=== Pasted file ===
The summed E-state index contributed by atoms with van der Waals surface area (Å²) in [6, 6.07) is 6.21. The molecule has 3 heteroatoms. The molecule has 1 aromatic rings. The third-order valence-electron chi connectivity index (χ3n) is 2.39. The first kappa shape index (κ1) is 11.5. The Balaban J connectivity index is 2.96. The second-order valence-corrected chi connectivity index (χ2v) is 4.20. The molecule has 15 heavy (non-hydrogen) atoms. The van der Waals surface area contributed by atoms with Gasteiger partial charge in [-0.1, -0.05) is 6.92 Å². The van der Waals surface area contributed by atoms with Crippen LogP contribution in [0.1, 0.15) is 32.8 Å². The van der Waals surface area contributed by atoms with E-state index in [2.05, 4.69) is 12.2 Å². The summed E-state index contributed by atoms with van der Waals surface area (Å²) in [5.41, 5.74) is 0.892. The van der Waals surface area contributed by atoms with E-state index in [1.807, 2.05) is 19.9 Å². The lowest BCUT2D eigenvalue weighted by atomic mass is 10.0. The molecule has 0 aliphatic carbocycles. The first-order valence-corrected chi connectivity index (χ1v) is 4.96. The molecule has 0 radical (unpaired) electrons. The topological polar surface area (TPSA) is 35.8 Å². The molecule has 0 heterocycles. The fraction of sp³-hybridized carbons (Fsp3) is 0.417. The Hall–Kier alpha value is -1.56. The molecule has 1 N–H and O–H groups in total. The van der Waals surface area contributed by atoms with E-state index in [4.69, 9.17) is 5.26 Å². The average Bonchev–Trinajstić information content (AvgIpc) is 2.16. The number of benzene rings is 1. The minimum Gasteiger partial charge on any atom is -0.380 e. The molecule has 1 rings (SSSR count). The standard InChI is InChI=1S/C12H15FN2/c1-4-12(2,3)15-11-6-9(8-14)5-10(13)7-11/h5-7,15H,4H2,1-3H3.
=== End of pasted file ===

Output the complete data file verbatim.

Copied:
The summed E-state index contributed by atoms with van der Waals surface area (Å²) in [6, 6.07) is 6.21. The molecule has 3 heteroatoms. The molecule has 1 aromatic rings. The third-order valence-electron chi connectivity index (χ3n) is 2.39. The first kappa shape index (κ1) is 11.5. The Balaban J connectivity index is 2.96. The second-order valence-corrected chi connectivity index (χ2v) is 4.20. The molecule has 15 heavy (non-hydrogen) atoms. The van der Waals surface area contributed by atoms with Gasteiger partial charge in [-0.1, -0.05) is 6.92 Å². The van der Waals surface area contributed by atoms with Crippen LogP contribution in [0.1, 0.15) is 32.8 Å². The van der Waals surface area contributed by atoms with E-state index in [2.05, 4.69) is 12.2 Å². The summed E-state index contributed by atoms with van der Waals surface area (Å²) in [5.41, 5.74) is 0.892. The van der Waals surface area contributed by atoms with E-state index in [1.807, 2.05) is 19.9 Å². The lowest BCUT2D eigenvalue weighted by atomic mass is 10.0. The molecule has 0 aliphatic carbocycles. The first-order valence-corrected chi connectivity index (χ1v) is 4.96. The molecule has 0 radical (unpaired) electrons. The topological polar surface area (TPSA) is 35.8 Å². The molecule has 0 heterocycles. The fraction of sp³-hybridized carbons (Fsp3) is 0.417. The Hall–Kier alpha value is -1.56. The molecule has 1 N–H and O–H groups in total. The van der Waals surface area contributed by atoms with E-state index in [4.69, 9.17) is 5.26 Å². The average Bonchev–Trinajstić information content (AvgIpc) is 2.16. The number of benzene rings is 1. The minimum Gasteiger partial charge on any atom is -0.380 e. The molecule has 1 rings (SSSR count). The standard InChI is InChI=1S/C12H15FN2/c1-4-12(2,3)15-11-6-9(8-14)5-10(13)7-11/h5-7,15H,4H2,1-3H3.